Massachusetts Attorney General Maura Healey says she plans to fight an $8 billion settlement reached Wednesday between OxyContin maker Purdue Pharma and the federal government, after the company pleaded guilty in a criminal investigation to its role in the opioid epidemic.

“No one's going to jail, no one's going to prison,” Healey said in an interview with GBH News Wednesday. “The Sacklers are basically able to hold on to their billions and billions of dollars, pay chump change over to the U.S. Treasury, and basically exit.”

Healey says she plans to file papers in bankruptcy court to dispute the decision, which does not affect an ongoing lawsuit filed in 2018 by Healey and attorneys general of 25 other states against the Sackler family, who operate Purdue Pharma.

“The money we recover should go directly into treatment and supporting the families who have been devastated by this opioid crisis,” Healey said. “That's what we're going to continue to fight for, along with fighting for the telling of the truth, the exposure about what Purdue and the Sacklers did.”

The settlement stipulates that the company be dissolved, and Purdue plead guilty to misleading marketing of opioid painkillers. Purdue also faces a $3.5 billion criminal fine, $2 billion in criminal forfeitures, and a $2.8 billion federal settlement.

But Healey suggested this deal could potentially create an opening for the Sacklers and Purdue Pharma to rebrand and create another drug company with which to manufacture OxyContin.

“As a matter of law enforcement, I don't support the idea that our government is formed to back, and essentially become, a drug company,” Healey said. “I'm not a drug dealer, and I'm not in the business of that, and our families have paid far too high a price.”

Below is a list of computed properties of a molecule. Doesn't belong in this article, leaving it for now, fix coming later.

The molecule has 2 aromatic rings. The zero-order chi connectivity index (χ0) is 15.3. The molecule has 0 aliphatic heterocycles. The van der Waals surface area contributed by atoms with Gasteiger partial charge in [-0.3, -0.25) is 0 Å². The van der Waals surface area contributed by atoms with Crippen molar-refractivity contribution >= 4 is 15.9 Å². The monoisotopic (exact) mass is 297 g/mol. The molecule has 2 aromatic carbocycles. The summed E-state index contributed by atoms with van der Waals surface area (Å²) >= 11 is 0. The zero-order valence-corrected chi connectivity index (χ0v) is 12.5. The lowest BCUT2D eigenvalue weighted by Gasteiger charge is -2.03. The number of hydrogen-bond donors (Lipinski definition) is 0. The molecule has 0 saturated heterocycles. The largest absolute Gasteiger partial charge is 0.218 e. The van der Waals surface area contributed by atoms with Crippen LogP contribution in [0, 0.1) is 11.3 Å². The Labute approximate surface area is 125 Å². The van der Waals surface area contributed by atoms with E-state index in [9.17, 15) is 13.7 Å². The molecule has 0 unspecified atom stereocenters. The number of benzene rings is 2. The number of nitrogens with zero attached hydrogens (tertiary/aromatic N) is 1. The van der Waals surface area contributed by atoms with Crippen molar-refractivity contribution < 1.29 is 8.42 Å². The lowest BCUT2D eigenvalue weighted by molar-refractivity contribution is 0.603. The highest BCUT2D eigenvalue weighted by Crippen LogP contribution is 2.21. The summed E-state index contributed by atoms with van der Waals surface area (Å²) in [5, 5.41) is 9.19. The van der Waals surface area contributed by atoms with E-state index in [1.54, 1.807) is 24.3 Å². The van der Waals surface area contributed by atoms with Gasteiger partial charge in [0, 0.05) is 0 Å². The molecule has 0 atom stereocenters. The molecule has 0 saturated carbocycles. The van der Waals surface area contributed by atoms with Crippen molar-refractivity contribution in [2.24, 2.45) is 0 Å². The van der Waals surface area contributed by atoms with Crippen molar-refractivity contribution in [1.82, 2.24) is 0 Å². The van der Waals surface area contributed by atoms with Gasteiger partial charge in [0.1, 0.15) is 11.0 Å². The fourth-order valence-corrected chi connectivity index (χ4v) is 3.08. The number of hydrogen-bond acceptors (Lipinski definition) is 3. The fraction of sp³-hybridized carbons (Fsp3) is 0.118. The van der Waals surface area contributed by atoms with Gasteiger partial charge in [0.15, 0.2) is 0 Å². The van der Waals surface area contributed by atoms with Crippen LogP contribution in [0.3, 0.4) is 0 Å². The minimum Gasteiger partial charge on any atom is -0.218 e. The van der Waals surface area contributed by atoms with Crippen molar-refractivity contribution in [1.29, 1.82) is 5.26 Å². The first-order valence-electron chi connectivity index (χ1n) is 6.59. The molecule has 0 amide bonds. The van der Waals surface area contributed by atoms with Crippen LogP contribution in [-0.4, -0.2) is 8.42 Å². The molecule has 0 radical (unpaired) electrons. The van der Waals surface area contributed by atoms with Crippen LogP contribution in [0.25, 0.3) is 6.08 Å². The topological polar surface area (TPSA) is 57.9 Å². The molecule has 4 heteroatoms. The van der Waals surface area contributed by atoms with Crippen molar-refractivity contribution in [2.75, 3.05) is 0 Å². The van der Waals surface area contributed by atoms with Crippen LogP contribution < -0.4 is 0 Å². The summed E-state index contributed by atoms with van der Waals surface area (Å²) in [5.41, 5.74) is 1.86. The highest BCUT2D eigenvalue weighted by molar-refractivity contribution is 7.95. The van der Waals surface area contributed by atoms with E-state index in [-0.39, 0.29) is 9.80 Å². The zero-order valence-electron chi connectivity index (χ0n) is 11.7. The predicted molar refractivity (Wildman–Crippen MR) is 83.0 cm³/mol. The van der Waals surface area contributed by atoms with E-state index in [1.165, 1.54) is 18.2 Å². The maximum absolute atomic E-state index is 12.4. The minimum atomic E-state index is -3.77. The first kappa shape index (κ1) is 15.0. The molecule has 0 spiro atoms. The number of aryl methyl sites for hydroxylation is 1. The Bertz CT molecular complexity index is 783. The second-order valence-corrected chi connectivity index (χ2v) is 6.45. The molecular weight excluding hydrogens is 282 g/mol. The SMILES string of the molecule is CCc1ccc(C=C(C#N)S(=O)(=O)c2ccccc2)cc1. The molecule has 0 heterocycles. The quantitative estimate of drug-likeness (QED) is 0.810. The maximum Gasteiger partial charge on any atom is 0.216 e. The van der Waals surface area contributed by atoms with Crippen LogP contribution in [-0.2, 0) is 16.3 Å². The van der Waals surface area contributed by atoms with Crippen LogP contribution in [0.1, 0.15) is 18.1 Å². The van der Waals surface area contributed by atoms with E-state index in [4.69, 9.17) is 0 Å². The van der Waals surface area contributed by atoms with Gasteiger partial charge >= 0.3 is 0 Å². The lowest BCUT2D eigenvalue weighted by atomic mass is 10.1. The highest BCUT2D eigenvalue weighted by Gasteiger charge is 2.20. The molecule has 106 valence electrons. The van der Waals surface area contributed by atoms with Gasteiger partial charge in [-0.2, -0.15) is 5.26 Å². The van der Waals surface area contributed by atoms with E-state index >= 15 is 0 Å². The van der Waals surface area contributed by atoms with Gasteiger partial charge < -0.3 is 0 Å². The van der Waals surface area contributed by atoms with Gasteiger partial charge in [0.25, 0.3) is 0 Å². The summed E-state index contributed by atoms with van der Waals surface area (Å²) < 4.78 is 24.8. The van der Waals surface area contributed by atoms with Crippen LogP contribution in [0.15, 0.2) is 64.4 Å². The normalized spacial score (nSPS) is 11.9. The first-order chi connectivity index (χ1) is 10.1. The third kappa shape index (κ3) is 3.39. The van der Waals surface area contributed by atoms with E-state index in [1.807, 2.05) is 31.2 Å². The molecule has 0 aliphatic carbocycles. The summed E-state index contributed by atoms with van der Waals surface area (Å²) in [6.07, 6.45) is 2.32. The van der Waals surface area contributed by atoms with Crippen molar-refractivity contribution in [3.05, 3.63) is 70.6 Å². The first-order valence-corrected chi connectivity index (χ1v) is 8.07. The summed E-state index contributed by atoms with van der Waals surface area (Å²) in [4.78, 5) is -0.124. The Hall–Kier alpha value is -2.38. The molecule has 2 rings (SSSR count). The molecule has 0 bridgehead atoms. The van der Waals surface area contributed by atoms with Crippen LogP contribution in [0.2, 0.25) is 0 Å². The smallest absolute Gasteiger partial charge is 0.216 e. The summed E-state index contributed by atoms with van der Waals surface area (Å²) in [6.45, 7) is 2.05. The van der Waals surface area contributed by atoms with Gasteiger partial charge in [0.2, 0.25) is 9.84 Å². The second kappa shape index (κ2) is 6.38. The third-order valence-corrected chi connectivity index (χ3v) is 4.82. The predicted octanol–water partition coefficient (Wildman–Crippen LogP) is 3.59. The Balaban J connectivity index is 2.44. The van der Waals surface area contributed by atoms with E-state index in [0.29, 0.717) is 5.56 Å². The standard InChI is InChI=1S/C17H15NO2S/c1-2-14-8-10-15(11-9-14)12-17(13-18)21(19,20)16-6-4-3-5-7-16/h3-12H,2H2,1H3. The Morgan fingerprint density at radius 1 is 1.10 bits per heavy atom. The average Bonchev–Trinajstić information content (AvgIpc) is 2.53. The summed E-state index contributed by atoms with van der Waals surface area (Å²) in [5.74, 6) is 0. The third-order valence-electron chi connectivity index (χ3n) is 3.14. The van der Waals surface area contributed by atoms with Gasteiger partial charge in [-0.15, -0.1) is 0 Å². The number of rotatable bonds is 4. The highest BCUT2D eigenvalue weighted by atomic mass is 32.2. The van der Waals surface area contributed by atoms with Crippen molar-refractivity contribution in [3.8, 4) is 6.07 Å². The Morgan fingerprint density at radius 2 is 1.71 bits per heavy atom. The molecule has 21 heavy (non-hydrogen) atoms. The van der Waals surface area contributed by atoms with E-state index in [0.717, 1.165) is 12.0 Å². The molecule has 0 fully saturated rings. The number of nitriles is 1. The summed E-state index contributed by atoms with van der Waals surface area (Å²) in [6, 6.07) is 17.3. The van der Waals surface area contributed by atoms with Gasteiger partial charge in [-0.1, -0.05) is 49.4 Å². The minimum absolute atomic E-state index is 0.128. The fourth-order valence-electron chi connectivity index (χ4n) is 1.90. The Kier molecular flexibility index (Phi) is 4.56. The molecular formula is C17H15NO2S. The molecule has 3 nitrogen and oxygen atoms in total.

Healey said she spoke with families who were affected by the opioid crisis on Wednesday who were “understandably upset” about the settlement and were disappointed with the Department of Justice.

“We know that they continue to pump OxyContin into communities in Massachusetts and around the state,” Healey said. “It's really sad that here, with a second chance to do it right, the Department of Justice failed us.”

Purdue has admitted to fraudulent and illegal practices including illegally marketing opioids and bribing doctors to prescribe opioids for misuse. The company paid more than $600 million in 2007 for a separate guilty plea on similar grounds.

Healey sued Purdue Pharma and its executives last year after her office’s investigation revealed that Purdue sales representatives made 150,000 visits to medical offices between 2008 and 2018 and sold 70 million doses of opioids, generating $500 million in revenue. According to the state Department of Health and Human Services, nearly 2,000 people in Massachusetts died from opioid-related overdoses in that time.

Last week, Healey’s office read a letter to the DOJ from 25 attorneys general across the country, urging the federal government not to reach the settlement.

“We specifically told them not to do this deal, that this deal would not result in justice,” Healey said. “This is not justice or the accountability that families need.”

Healey says her statewide lawsuit will move forward regardless of whether she’s successful in opposing the settlement deal.

“It ultimately will be up to the judge to decide,” Healey said. “But I know that we will be there with families, and we will continue to fight the truth and accountability.”